County Line Road: Qualls, two others plead not guilty in wreck that killed Hannah Gilmer

tchitwood@ledger-enquirer.comFebruary 15, 2013 

Charged with vehicular homicide in the June 15, 2012, wreck that killed 16-year-old Northside High student Hannah Gilmer, Clayton Qualls was before a judge Friday for a reading of the charges against him.

Also facing charges stemming from the one-car wreck on County Line Road are Austin Lott and Daniel Hughes Massengale, indicted for tampering with evidence on accusations they helped Qualls hide beer from his car.

Attorneys on behalf of their clients pleaded not guilty to all the charges Friday, and Superior Court Judge John Allen heard no testimony.

Gilmer, who was not wearing a seat belt, was ejected from the Scion Qualls was driving when he lost control on a curve and crashed off the road’s left side, the car rolling through a fence and bouncing off a tree, police said.

A grand jury indicted Qualls on three counts of first degree homicide by vehicle, one for driving under the influence of alcohol, one for being a teenager driving under the influence, and a third based on reckless driving.

The evidence tampering charges the other two youths face also are felonies.

According to testimony June 22 in Columbus Recorder’s Court, police probing the 11:13 p.m. wreck heard two white pickup trucks had been at the scene, but had left. Learning Lott was one of the pickup drivers, investigators summoned him to police headquarters, where the teen told them Qualls asked him to help hide some Keystone beer. Police said Lott threw a green cooler over a fence at the wreck site, a fence corner for Woodmere Farm, 12260 County Line Road.

Police said Lott and Massengale had been traveling ahead of the westbound 2006 Scion Qualls was driving when he lost control of the car on the curve west of Randall Woods Drive.

As the Scion slid off the road, it rotated so its passenger side turned toward an embankment off the road’s left side. The car rolled up the incline, crashed through a wooden fence, glanced off a cedar tree and came to rest on its roof. With severe internal injuries, Gilmer lay 2 feet from the car’s passenger side.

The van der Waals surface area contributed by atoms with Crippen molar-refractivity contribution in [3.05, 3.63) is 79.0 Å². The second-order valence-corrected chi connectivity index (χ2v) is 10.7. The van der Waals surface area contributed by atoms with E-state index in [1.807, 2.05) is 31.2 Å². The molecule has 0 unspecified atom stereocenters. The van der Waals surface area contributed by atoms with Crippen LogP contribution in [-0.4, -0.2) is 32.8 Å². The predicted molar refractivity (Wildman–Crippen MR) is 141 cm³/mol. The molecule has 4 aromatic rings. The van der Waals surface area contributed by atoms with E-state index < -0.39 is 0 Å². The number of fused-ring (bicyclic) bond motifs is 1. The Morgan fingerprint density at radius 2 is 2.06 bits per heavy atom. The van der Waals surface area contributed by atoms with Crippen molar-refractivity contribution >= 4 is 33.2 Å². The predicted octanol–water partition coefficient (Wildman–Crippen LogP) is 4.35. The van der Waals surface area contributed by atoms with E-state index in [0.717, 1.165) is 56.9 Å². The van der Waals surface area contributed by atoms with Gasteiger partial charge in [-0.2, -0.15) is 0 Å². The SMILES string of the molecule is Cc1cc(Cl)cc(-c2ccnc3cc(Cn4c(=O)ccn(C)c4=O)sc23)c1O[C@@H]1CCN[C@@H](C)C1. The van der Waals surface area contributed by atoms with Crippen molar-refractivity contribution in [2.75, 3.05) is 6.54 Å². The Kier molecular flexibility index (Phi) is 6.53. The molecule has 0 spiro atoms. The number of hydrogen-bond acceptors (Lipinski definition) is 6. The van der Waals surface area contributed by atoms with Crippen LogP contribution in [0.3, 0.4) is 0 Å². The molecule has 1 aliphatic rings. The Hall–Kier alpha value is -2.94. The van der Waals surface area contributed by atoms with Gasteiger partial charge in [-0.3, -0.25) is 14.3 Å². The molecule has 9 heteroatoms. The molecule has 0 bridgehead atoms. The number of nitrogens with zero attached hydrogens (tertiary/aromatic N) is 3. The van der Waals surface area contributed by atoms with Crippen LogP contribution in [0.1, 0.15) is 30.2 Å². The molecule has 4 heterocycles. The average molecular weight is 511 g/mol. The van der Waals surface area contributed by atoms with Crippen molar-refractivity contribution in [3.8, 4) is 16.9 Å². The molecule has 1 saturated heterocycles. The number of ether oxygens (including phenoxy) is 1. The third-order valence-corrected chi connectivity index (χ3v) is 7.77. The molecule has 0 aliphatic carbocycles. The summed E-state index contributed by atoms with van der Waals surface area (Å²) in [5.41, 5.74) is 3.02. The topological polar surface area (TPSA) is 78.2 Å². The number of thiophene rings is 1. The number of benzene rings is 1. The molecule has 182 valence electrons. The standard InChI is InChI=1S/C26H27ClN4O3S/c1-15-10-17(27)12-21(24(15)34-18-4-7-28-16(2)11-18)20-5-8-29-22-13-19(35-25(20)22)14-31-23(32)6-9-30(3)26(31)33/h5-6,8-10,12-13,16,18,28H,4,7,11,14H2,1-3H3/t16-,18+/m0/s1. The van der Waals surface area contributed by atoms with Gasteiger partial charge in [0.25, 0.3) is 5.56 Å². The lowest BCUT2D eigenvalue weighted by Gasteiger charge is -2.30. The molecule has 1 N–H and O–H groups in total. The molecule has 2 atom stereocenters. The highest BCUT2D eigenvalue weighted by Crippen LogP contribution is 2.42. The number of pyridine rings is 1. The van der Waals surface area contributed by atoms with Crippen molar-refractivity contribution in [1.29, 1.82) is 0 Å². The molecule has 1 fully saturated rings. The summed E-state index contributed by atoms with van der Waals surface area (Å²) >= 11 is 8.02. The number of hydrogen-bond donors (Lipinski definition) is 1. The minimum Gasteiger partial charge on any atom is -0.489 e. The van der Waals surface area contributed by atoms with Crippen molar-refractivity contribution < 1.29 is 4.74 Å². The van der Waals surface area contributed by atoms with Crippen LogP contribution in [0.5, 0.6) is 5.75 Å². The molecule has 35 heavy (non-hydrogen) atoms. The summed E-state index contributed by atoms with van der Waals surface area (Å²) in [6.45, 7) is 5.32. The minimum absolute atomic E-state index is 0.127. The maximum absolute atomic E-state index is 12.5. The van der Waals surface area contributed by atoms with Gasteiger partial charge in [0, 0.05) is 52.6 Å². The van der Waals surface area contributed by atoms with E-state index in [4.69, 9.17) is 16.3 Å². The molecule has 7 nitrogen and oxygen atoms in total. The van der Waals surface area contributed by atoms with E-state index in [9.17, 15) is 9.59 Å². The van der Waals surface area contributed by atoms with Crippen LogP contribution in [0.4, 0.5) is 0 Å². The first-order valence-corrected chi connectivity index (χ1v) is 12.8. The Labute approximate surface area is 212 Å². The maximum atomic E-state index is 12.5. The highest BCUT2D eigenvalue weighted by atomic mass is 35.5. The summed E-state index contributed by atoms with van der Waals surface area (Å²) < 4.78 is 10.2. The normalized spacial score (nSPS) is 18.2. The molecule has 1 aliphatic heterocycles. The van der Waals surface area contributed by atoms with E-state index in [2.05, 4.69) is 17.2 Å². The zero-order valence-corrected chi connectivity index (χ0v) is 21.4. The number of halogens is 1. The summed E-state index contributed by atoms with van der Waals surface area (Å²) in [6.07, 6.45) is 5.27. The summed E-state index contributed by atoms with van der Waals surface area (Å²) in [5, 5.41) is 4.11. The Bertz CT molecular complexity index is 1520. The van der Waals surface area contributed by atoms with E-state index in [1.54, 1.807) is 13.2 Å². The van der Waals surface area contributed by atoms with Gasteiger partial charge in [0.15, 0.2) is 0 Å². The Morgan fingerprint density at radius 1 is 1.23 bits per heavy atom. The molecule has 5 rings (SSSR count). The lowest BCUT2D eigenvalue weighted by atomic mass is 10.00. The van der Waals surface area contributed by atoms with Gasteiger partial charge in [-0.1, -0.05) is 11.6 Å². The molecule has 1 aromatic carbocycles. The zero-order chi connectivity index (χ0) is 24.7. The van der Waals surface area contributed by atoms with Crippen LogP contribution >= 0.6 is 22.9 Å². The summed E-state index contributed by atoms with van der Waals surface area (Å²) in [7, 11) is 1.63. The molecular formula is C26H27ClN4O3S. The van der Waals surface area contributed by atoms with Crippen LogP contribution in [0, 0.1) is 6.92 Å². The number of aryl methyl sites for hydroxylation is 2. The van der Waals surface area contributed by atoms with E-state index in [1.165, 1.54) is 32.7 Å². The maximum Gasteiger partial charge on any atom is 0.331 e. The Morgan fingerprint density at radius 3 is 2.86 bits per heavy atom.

One of the teens in the trucks ahead saw the wreck in his rearview mirror, and both returned and helped Qualls get rid of the beer, police said.

Investigators said Qualls had superficial injuries. He and Gilmer were taken by ambulance to The Medical Center, where she died around 1 a.m. the next day, authorities said.

Records showed Qualls already had a pending alcohol-related traffic charge: On June 4, 2012, he was charged with DUI under 21 and being a minor in possession of alcohol after a Harris County deputy saw a passenger toss a beer can from Qualls’ pickup at Winfree Road and Georgia 208.

Qualls was with three other teens, including two girls. In the backseat the deputy found a green cooler containing several unopened beer cans, according to the report. Qualls denied drinking, the report said, but blew an alcohol test of .078 on the deputy’s hand-held Alco-Sensor. The legal limit in Georgia is .08 for adults and .02 for drivers under 21.

Qualls refused the state alcohol test at the jail, prompting authorities to take his driver’s license, said Harris County Sheriff Mike Jolley. Qualls requested an administrative license suspension hearing, Jolley said, and had been driving with the ticket instead of a license.

“For 30 days, you can drive until that’s heard,” Jolley said.

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